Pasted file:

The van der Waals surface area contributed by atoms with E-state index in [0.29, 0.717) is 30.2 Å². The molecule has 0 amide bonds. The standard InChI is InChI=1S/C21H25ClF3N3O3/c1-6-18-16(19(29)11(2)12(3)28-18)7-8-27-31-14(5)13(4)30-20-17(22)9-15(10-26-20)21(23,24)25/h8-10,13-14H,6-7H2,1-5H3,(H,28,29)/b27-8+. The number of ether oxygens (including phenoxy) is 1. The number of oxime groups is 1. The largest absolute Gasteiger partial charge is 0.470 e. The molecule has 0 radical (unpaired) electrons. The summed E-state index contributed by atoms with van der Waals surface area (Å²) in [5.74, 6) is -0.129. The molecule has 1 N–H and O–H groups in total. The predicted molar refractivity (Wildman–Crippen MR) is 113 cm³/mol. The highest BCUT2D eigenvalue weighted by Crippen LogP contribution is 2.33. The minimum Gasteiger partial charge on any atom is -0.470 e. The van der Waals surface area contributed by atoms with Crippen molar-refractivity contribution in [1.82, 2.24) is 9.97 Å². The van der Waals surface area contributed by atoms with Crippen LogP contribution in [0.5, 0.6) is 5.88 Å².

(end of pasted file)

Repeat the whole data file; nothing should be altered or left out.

The van der Waals surface area contributed by atoms with E-state index in [0.29, 0.717) is 30.2 Å². The molecule has 0 amide bonds. The standard InChI is InChI=1S/C21H25ClF3N3O3/c1-6-18-16(19(29)11(2)12(3)28-18)7-8-27-31-14(5)13(4)30-20-17(22)9-15(10-26-20)21(23,24)25/h8-10,13-14H,6-7H2,1-5H3,(H,28,29)/b27-8+. The number of ether oxygens (including phenoxy) is 1. The number of oxime groups is 1. The largest absolute Gasteiger partial charge is 0.470 e. The molecule has 0 radical (unpaired) electrons. The summed E-state index contributed by atoms with van der Waals surface area (Å²) in [5.74, 6) is -0.129. The molecule has 1 N–H and O–H groups in total. The predicted molar refractivity (Wildman–Crippen MR) is 113 cm³/mol. The highest BCUT2D eigenvalue weighted by Crippen LogP contribution is 2.33. The minimum Gasteiger partial charge on any atom is -0.470 e. The van der Waals surface area contributed by atoms with Crippen molar-refractivity contribution in [1.82, 2.24) is 9.97 Å². The van der Waals surface area contributed by atoms with Crippen LogP contribution in [0.5, 0.6) is 5.88 Å².